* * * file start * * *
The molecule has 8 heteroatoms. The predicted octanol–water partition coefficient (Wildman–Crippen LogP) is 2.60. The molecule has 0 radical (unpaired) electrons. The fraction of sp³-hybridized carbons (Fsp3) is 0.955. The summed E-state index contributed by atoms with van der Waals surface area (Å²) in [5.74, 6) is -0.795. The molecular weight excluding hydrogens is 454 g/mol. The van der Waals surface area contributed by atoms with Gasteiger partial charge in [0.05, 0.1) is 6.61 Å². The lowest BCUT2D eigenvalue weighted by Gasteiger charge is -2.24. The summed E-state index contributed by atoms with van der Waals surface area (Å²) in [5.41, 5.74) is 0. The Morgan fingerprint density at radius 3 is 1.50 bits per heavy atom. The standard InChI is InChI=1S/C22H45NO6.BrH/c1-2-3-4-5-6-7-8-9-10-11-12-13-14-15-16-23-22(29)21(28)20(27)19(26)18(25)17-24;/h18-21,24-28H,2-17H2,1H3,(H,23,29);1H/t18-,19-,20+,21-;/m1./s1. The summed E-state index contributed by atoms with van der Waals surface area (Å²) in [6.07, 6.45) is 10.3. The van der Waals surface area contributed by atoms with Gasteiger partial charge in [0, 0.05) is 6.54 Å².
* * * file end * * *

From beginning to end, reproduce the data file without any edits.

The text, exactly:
The molecule has 8 heteroatoms. The predicted octanol–water partition coefficient (Wildman–Crippen LogP) is 2.60. The molecule has 0 radical (unpaired) electrons. The fraction of sp³-hybridized carbons (Fsp3) is 0.955. The summed E-state index contributed by atoms with van der Waals surface area (Å²) in [5.74, 6) is -0.795. The molecular weight excluding hydrogens is 454 g/mol. The van der Waals surface area contributed by atoms with Gasteiger partial charge in [0.05, 0.1) is 6.61 Å². The lowest BCUT2D eigenvalue weighted by Gasteiger charge is -2.24. The summed E-state index contributed by atoms with van der Waals surface area (Å²) in [5.41, 5.74) is 0. The Morgan fingerprint density at radius 3 is 1.50 bits per heavy atom. The standard InChI is InChI=1S/C22H45NO6.BrH/c1-2-3-4-5-6-7-8-9-10-11-12-13-14-15-16-23-22(29)21(28)20(27)19(26)18(25)17-24;/h18-21,24-28H,2-17H2,1H3,(H,23,29);1H/t18-,19-,20+,21-;/m1./s1. The summed E-state index contributed by atoms with van der Waals surface area (Å²) in [6.07, 6.45) is 10.3. The van der Waals surface area contributed by atoms with Gasteiger partial charge in [0, 0.05) is 6.54 Å².